Talk:Shopping mall

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How can I pronounciate it?[edit]

Is it mool or moul? —Preceding unsigned comment added by 41.234.227.15 (talk) 16:19, 24 March 2009 (UTC)

It's "mahl." 76.99.186.217 (talk) 01:01, 10 May 2009 (UTC)
"Mahl" as in "maul". Naaman Brown (talk) 17:00, 2 August 2009 (UTC)
In America it rhymes with "Paul" and everywhere else it rhymes with "pal". Spiderone 10:01, 18 September 2009 (UTC)
Not sure about this. Pall Mall, London in the UK is pronounced to rhyme with "Pal" because of a historical connection with Paille-maille; The Mall, London is, in spite of the article, pronounced to rhyme with "Pal" or "Paul" more or less equally; and Mall as in "Shopping Mall" (which is extremely uncommon) is generally pronounced to rhyme with "Paul," except by older generations. In my youth in Australia, "Mall" (which is, per the arguments above, also pretty rare) was pretty much universally pronounced to rhyme with "Paul." Davidtmoore (talk) 16:28, 3 February 2010 (UTC)
Yeah agree. In Britain, London's Pall Mall is referred to as pal mal, and uses a different pronunciation to other usages – e.g. when a Brit/Aussie/Kiwi would refer to a Shopping Mall (when referring to a shopping centre this would be very rare, but might be used, say, when talking about the subject in relation to a US-situation, '...I was in New York, and visited the Downtown Mall in Manhattan...'), likely sound would be same as US speaker, maul (as in paul) although an accent difference would still be noticeable of course.
Reminds me of the Brit-EN usage of letter E's in some sounds, and its dependance on being a noun or not, making its pronunciation usage different. The noun "Berkeley" (as in Berkeley, California) is pronounced by US and non-US people as BERK-eley, whereas Berkeley Square, London, should be pronounced by US/non-US alike as BARK-eley. However, the non-noun term "clerk" is gonna be clerk for US-speakers, but non-US speakers more prevalent as clark. Confusing for speakers of English as a foreign language, ain't it! But then this is common across many language forms. ...don't get me started on US pronunciation of Sheikh (sheek) vs. non-US inc. Arabic speakers (shayk), lol! ;-) Jimthing (talk) 18:03, 21 December 2014 (UTC)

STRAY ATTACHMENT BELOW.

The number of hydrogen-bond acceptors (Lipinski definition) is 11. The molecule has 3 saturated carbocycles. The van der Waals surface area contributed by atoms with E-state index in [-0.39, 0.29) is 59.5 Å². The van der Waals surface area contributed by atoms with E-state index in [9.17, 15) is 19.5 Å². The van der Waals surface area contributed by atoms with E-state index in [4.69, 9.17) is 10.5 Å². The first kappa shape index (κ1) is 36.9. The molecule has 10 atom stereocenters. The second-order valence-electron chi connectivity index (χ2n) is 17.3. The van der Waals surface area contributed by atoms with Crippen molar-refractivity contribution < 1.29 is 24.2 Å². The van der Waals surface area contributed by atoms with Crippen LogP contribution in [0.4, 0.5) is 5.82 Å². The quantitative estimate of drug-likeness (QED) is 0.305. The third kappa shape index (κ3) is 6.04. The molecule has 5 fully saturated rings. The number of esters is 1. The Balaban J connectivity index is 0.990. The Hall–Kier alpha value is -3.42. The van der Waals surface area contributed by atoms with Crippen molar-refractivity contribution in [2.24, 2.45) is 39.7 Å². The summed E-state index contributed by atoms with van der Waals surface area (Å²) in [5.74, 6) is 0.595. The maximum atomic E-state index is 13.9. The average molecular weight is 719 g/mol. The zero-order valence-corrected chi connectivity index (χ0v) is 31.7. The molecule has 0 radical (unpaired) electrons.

Mall[edit]

It seems strange that this article insists on suggesting that a shopping mall is anything other than recent history, indeed the etymology seems to develop shopping mall in very recent times, more recent than I suspect most would assume.

For example I cannot find anything that refers to "mall" prior to the 1960s as meaning anything other than a tree lined walk, with the exception of pall-mall which is taken supposedly from the game. OED online

Stirling Arcade

Most reliable info I can see gives the latest shopping "mall" definition as being from the 1960s. Indeed the article itself says "One of the earliest examples includes the Valley Fair Shopping Center in Appleton WI which opened in March 1955", which shows that the phrase "shopping center" was still in general use at that point.

Merriam Webster even go as far as to state that the phrase was first used in 1959: MW single word def. and MW phrase def.

The Online Etymology Dictionary gives it as a 1960s phrase: "Modern sense of 'enclosed shopping gallery' is from 1963" Chaosdruid (talk) 22:45, 13 June 2012 (UTC)

Yes, as this modern photo from Scotland illustrates, the term "arcade" was preferred in past centuries for similar structures serving the same purposes. Ought the article detail the changes of terminology? Jim.henderson (talk) 02:44, 26 October 2012 (UTC)
Yes, the more recent shopping "mall" is quite different from the "arcade". Contemporary "malls" are architecturally undistinguished, for example, whereas many famous arcades are architecturally significant. The distinction needs to be upheld and the words disaggregated. For encyclopedic value - historically, linguistically and architecturally, there ought to be a separate article on shopping arcades. Whiteghost.ink (talk) 02:17, 24 February 2015 (UTC)

Abolish the word 'mall'[edit]

People using senseless words should not be followed. It is a shopping or commercial centre, not 'mall'. The entry should re-direct to shopping centre and not shopping centre re-direct to 'mall' MB 206.28.42.242 (talk) 01:00, 29 September 2013 (UTC)

Your stand might have more strength if you had some reliable sources to back it up. Wikipedia isn't to take sides, but I do think "mall" is more commonly used overall, whether it's 'right' or not. —ADavidB 12:39, 25 October 2015 (UTC)
Concur with Adavidb. Also, you need to travel and get out a lot more. Once you've visited six continents (as I have) then you will realize that mall is far more common. Wikipedia policy on naming articles is to follow the more common usage. --Coolcaesar (talk) 17:23, 25 October 2015 (UTC)
"Mall" seems to be only a relatively recent American term for a place where undertaking a very long-standing and necessary activity - marketing for essential food items - which is not the same as modern shopping for uneccessary items. Such shopping as is done in malls is also also relatively recent activity. General shopping began in association with marketing in marketplaces. The Americans seem to have invented the new term "mall" when the purpose-built, permanent, protective structures for shopping (such as halls, centres and arcades etc) that were built in Europe, spread to the U.S. and began to be constructed there on an ever-increasing scale. Hence "mall" is only a narrow and recent term for one type of place where this ancient activity happens. Since the article needs to reflect that context, I agree with MB. Whiteghost.ink (talk) 22:28, 21 September 2016 (UTC)

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